Although no law in the United States requires a woman to take on her husband's surname when she marries, it is a popular tradition. Once a woman legally changes her name through marriage, the name is hers to keep. This is true even if she and her husband divorce.
Regardless of how uncomfortable it makes you, your ex-wife may have legitimate reasons for keeping your last name. Depending on how long you were married, your name may be an integral part of your ex-wife's identity – especially if all her personal and financial records appear under your surname. If the two of you have children, your ex-wife may choose to keep your last name to have the same last name as her children. You can talk to her and ask that she give up your last name, but you cannot legally force her to do so.
If your divorce is not yet final, consider negotiating your wife's return to her maiden name as part of the divorce decree. If she agrees, the name change becomes part of the divorce settlement. Once the divorce is finalized, her surname will revert back to her maiden name. Although the divorce decree legally changes your ex-wife's surname, she remains responsible for filing the appropriate paperwork with the Social Security administration and the Department of Motor Vehicles in your state to change her name on both her Social Security card and her driver's license.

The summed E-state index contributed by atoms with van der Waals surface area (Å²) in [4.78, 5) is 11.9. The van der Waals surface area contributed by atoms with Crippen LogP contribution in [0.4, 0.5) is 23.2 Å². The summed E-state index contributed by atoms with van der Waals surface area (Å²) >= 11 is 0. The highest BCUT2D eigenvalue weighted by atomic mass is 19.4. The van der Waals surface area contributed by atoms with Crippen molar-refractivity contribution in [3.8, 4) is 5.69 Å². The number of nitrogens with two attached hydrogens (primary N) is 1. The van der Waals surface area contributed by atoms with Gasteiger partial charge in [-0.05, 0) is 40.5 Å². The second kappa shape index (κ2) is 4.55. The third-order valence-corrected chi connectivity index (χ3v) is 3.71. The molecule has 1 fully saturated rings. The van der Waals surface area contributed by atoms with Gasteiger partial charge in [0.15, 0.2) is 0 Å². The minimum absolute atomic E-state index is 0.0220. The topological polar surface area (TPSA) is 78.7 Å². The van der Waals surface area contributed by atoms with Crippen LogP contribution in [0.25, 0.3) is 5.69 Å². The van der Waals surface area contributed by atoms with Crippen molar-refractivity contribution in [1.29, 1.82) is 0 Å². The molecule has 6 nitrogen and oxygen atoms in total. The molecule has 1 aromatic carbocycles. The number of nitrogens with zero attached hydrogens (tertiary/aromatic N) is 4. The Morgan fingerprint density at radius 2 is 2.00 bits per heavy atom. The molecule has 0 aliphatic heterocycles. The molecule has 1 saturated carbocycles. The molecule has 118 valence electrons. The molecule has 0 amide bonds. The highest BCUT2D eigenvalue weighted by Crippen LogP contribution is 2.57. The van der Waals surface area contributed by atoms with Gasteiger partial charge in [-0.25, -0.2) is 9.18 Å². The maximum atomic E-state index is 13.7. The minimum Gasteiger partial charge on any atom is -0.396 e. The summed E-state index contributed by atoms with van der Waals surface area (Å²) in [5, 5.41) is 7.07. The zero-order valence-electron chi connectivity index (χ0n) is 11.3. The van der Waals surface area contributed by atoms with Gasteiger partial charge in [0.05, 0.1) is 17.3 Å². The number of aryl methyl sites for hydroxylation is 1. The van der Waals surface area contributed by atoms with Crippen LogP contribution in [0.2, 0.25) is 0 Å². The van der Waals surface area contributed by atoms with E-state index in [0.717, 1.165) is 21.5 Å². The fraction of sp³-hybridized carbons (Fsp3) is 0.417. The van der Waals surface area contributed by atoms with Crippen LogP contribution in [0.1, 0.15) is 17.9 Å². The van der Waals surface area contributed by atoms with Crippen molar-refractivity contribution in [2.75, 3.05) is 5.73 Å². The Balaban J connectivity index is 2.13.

Modify Divorce Decree
Depending on your state of residence, you may be able to modify your divorce decree to include the proposed name change after the divorce is final. Because the divorce is already final, you have less leverage to coerce your ex-wife to make the request to the court. Not all states permit divorced couples to modify their divorce decrees to include a name change.
Although it is free for a woman to change her name upon getting married, changing a surname after divorce can be costly. The fees for this process vary by state, but can range anywhere from $150 to $200 dollars or more. If the cost of a name change is the motivating factor behind your ex-wife retaining your surname, offering to pay for the name change could motivate your ex-wife to begin the process.
If your ex-wife is keeping your last name for the children's behalf, offer a compromise in the form of a hyphenated last name. While adopting a hyphenated name does not erase your surname in its entirety, it does prevent her from using your name alone. A hyphenated surname also allows your ex-wife to keep the name she shares with the children.